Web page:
Quantum Mechanics
Introduction: Concepts

The theory of quantum mechanics asserts that with every possibility for an event in nature to take place, there is a quantity called amplitude associated with each alternative. Furthermore, the amplitude associated with the overall event is obtained by adding the amplitudes of each of the alternatives. The probability that the event will happen is equal to the square of the absolute value of the overall amplitude. Thus, if phi_1 and phi_2 are the amplitudes of the two possibilities for a particular event to take place, the amplitude for the total event is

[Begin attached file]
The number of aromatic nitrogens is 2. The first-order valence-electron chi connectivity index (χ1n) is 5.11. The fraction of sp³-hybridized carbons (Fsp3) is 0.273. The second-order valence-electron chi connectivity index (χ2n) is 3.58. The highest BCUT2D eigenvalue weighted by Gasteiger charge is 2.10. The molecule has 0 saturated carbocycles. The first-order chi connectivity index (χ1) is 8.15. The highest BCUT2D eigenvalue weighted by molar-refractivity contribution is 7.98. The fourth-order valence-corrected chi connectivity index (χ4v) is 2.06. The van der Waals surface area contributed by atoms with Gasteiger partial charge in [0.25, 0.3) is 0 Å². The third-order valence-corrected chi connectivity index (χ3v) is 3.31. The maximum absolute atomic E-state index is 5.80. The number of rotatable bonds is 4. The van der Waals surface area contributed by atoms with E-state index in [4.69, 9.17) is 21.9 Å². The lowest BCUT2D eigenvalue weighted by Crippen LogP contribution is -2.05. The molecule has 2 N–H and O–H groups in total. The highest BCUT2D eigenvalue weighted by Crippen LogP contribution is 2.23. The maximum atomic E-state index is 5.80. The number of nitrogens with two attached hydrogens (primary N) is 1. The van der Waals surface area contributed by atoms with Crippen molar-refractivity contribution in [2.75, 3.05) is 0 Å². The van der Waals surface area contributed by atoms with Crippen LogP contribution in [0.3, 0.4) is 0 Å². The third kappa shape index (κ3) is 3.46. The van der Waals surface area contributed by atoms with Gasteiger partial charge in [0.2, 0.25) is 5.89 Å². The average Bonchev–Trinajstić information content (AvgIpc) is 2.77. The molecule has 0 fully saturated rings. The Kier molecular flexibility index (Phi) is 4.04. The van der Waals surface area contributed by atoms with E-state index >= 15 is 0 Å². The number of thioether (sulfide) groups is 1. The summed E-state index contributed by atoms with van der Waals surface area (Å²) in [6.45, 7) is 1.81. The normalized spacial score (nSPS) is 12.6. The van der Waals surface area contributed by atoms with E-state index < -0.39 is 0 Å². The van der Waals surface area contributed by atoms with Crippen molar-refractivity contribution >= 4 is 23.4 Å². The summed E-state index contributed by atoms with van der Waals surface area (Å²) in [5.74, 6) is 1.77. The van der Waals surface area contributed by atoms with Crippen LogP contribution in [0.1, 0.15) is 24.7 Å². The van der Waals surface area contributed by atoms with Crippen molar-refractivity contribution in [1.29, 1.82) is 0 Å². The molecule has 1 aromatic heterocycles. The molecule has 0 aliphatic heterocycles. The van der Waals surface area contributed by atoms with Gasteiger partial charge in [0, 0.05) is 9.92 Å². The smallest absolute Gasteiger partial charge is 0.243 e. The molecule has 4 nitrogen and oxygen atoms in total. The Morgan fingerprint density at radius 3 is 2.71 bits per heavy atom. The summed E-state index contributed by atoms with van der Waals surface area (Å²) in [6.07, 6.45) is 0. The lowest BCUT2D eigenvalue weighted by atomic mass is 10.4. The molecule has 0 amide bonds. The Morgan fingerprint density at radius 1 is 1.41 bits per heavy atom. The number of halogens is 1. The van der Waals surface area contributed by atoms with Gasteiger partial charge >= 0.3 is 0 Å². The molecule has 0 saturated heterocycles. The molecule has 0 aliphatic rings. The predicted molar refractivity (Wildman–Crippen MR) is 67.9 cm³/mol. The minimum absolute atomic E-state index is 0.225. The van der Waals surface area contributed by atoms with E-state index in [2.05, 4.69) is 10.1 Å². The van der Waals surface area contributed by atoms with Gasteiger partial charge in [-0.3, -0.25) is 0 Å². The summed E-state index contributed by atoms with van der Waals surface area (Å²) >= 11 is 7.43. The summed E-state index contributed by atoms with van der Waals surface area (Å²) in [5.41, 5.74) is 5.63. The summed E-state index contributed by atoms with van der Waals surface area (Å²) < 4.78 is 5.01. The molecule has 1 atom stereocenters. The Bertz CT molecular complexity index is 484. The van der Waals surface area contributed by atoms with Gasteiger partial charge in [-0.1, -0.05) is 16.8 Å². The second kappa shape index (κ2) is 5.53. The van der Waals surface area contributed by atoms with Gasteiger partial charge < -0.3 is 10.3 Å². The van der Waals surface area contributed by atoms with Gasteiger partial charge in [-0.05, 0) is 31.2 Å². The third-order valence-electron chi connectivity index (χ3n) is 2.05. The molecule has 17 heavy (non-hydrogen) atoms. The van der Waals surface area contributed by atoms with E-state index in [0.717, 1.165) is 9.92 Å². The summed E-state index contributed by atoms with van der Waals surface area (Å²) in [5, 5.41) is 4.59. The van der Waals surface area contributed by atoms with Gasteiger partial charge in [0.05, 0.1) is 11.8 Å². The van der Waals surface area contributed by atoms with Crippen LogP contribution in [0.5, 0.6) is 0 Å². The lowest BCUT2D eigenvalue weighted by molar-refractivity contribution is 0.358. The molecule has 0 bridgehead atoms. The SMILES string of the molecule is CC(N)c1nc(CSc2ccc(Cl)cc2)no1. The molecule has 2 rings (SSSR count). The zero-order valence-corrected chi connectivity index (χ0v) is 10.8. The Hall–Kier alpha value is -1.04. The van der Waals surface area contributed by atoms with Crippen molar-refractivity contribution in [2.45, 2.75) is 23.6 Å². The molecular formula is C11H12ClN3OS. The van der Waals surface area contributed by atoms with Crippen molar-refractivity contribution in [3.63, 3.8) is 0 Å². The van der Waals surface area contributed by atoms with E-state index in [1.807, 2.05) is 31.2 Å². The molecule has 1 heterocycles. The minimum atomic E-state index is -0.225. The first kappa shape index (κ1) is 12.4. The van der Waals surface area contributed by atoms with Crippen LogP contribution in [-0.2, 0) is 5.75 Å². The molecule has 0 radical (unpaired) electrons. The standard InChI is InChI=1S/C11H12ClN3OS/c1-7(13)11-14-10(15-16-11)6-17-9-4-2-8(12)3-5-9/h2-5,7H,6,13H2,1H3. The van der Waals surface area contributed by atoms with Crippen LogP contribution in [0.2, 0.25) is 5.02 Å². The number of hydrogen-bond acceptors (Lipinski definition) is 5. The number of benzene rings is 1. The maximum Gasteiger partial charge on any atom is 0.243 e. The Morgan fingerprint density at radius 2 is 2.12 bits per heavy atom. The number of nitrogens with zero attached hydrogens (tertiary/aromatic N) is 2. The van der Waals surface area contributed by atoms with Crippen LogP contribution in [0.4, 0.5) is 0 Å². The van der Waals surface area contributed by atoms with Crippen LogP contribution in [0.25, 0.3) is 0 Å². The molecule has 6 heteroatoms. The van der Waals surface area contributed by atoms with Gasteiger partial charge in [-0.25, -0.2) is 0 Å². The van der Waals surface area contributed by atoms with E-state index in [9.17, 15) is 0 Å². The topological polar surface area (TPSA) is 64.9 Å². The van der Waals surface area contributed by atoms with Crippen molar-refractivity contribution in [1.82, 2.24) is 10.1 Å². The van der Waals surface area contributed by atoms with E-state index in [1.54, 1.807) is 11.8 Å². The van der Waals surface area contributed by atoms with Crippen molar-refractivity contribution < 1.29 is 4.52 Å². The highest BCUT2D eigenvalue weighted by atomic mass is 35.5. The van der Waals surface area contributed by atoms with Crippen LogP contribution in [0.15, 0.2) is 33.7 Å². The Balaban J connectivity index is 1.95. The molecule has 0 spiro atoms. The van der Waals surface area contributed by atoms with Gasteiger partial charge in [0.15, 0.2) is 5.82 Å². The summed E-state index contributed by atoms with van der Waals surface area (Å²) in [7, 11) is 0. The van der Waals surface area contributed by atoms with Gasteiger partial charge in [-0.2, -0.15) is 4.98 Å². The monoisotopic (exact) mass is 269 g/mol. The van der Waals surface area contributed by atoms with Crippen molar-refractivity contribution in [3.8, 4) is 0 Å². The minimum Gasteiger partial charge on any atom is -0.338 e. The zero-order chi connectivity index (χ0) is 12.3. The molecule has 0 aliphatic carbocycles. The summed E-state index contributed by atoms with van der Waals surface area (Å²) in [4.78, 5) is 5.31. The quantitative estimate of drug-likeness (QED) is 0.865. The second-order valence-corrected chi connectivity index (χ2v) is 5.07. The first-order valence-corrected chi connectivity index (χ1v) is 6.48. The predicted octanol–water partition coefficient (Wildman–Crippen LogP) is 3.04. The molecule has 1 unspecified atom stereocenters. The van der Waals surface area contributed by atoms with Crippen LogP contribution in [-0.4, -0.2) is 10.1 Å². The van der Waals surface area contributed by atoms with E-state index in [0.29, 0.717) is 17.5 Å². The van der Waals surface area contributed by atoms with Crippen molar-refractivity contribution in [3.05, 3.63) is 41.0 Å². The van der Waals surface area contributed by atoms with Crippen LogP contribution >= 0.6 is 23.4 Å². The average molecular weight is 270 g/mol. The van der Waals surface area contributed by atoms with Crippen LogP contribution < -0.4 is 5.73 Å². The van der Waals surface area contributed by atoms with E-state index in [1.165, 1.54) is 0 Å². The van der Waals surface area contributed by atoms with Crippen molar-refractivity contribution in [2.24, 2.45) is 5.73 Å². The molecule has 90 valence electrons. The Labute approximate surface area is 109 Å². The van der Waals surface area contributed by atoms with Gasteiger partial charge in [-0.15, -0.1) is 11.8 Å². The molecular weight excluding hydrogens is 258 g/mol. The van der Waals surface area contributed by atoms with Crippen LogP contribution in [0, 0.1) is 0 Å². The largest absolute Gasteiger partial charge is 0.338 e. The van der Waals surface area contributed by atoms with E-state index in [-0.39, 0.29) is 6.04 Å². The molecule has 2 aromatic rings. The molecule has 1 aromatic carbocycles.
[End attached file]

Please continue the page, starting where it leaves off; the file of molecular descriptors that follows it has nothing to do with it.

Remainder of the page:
Phi = Phi_1 + Phi_2

and the probability for the event to occur is given by

P = | Phi_1 + Phi_2 |^2

In the macroscopic world the total probability for an event to take place is given by

P = P_1 + P_2

the sum of the probabilities of each alternative. In quantum mechanics

P = | Phi_1 |^2 + | Phi_2 |^2 + Phi_1Phi_2^* +Phi_1^*Phi_2 = P_1 + P_2 + Phi_1Phi_2^* +Phi_1^*Phi_2

The two additional terms are due to the interference of alternatives. If the event is interrupted before its conclusion, for example by determining if the event takes place through alternative 1, the amplitudes of all other alternatives can no longer be added to the total amplitude.